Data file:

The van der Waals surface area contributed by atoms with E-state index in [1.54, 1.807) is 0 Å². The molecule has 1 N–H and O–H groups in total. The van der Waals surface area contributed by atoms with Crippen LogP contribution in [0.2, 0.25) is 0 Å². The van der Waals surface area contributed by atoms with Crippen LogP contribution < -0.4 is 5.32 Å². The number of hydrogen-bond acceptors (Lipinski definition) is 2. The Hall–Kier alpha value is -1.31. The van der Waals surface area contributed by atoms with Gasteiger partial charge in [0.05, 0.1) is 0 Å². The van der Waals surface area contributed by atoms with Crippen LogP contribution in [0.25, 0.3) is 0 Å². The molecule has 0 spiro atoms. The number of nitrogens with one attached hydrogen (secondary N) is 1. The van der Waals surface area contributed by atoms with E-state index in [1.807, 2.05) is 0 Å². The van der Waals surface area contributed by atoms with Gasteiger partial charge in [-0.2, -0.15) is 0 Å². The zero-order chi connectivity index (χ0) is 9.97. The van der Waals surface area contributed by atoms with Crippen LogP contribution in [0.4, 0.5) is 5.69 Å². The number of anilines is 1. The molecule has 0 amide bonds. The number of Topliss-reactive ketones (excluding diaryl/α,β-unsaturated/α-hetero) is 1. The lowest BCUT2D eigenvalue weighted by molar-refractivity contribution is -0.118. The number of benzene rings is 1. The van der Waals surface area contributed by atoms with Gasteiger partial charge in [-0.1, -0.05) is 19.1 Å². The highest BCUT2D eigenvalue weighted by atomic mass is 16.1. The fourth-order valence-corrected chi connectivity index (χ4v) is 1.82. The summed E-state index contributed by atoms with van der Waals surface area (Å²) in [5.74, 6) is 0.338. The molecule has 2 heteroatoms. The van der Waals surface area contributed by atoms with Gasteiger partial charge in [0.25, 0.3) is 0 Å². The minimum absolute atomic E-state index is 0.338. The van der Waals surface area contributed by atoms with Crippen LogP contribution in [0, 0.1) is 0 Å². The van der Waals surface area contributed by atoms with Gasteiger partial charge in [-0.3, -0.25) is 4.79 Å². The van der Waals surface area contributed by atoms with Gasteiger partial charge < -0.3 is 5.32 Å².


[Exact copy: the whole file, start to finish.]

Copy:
The van der Waals surface area contributed by atoms with E-state index in [1.54, 1.807) is 0 Å². The molecule has 1 N–H and O–H groups in total. The van der Waals surface area contributed by atoms with Crippen LogP contribution in [0.2, 0.25) is 0 Å². The van der Waals surface area contributed by atoms with Crippen LogP contribution < -0.4 is 5.32 Å². The number of hydrogen-bond acceptors (Lipinski definition) is 2. The Hall–Kier alpha value is -1.31. The van der Waals surface area contributed by atoms with Gasteiger partial charge in [0.05, 0.1) is 0 Å². The van der Waals surface area contributed by atoms with Crippen LogP contribution in [0.25, 0.3) is 0 Å². The molecule has 0 spiro atoms. The number of nitrogens with one attached hydrogen (secondary N) is 1. The van der Waals surface area contributed by atoms with E-state index in [1.807, 2.05) is 0 Å². The van der Waals surface area contributed by atoms with Gasteiger partial charge in [-0.2, -0.15) is 0 Å². The zero-order chi connectivity index (χ0) is 9.97. The van der Waals surface area contributed by atoms with Crippen LogP contribution in [0.4, 0.5) is 5.69 Å². The number of anilines is 1. The molecule has 0 amide bonds. The number of Topliss-reactive ketones (excluding diaryl/α,β-unsaturated/α-hetero) is 1. The lowest BCUT2D eigenvalue weighted by molar-refractivity contribution is -0.118. The number of benzene rings is 1. The van der Waals surface area contributed by atoms with Gasteiger partial charge in [-0.1, -0.05) is 19.1 Å². The highest BCUT2D eigenvalue weighted by atomic mass is 16.1. The fourth-order valence-corrected chi connectivity index (χ4v) is 1.82. The summed E-state index contributed by atoms with van der Waals surface area (Å²) in [5.74, 6) is 0.338. The molecule has 2 heteroatoms. The van der Waals surface area contributed by atoms with Gasteiger partial charge in [0.25, 0.3) is 0 Å². The minimum absolute atomic E-state index is 0.338. The van der Waals surface area contributed by atoms with Crippen LogP contribution in [0, 0.1) is 0 Å². The van der Waals surface area contributed by atoms with Gasteiger partial charge in [-0.3, -0.25) is 4.79 Å². The van der Waals surface area contributed by atoms with Gasteiger partial charge < -0.3 is 5.32 Å².